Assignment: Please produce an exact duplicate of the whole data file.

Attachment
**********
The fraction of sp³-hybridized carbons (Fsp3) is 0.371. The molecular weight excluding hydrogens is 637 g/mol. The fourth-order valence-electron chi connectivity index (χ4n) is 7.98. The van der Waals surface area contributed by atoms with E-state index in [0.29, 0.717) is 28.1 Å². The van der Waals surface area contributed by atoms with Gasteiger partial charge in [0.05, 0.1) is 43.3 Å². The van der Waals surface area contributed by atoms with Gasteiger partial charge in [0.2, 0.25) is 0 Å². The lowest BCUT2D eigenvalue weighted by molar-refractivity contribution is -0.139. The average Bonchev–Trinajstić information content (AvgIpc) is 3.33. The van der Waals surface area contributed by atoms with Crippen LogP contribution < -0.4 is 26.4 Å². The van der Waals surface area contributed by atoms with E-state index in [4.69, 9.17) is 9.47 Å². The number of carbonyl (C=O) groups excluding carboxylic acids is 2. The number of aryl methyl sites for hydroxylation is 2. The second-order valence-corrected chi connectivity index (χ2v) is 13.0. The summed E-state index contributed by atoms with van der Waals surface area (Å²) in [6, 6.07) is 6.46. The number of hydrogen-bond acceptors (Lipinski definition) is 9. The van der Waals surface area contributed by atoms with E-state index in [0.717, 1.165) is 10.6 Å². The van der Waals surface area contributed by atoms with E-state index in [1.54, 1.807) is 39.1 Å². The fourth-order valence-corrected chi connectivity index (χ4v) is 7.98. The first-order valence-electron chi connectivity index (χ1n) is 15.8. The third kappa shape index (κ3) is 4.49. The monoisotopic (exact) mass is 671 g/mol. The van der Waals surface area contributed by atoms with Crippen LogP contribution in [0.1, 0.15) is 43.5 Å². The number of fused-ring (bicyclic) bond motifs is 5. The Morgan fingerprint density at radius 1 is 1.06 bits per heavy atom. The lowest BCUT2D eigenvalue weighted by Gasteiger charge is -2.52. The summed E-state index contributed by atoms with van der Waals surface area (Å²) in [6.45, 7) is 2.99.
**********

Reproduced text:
The fraction of sp³-hybridized carbons (Fsp3) is 0.371. The molecular weight excluding hydrogens is 637 g/mol. The fourth-order valence-electron chi connectivity index (χ4n) is 7.98. The van der Waals surface area contributed by atoms with E-state index in [0.29, 0.717) is 28.1 Å². The van der Waals surface area contributed by atoms with Gasteiger partial charge in [0.05, 0.1) is 43.3 Å². The van der Waals surface area contributed by atoms with Gasteiger partial charge in [0.2, 0.25) is 0 Å². The lowest BCUT2D eigenvalue weighted by molar-refractivity contribution is -0.139. The average Bonchev–Trinajstić information content (AvgIpc) is 3.33. The van der Waals surface area contributed by atoms with Crippen LogP contribution < -0.4 is 26.4 Å². The van der Waals surface area contributed by atoms with E-state index in [4.69, 9.17) is 9.47 Å². The number of carbonyl (C=O) groups excluding carboxylic acids is 2. The number of aryl methyl sites for hydroxylation is 2. The second-order valence-corrected chi connectivity index (χ2v) is 13.0. The summed E-state index contributed by atoms with van der Waals surface area (Å²) in [6, 6.07) is 6.46. The number of hydrogen-bond acceptors (Lipinski definition) is 9. The van der Waals surface area contributed by atoms with E-state index in [0.717, 1.165) is 10.6 Å². The van der Waals surface area contributed by atoms with E-state index in [1.54, 1.807) is 39.1 Å². The fourth-order valence-corrected chi connectivity index (χ4v) is 7.98. The first-order valence-electron chi connectivity index (χ1n) is 15.8. The third kappa shape index (κ3) is 4.49. The monoisotopic (exact) mass is 671 g/mol. The van der Waals surface area contributed by atoms with Crippen LogP contribution in [0.1, 0.15) is 43.5 Å². The number of fused-ring (bicyclic) bond motifs is 5. The Morgan fingerprint density at radius 1 is 1.06 bits per heavy atom. The lowest BCUT2D eigenvalue weighted by Gasteiger charge is -2.52. The summed E-state index contributed by atoms with van der Waals surface area (Å²) in [6.45, 7) is 2.99.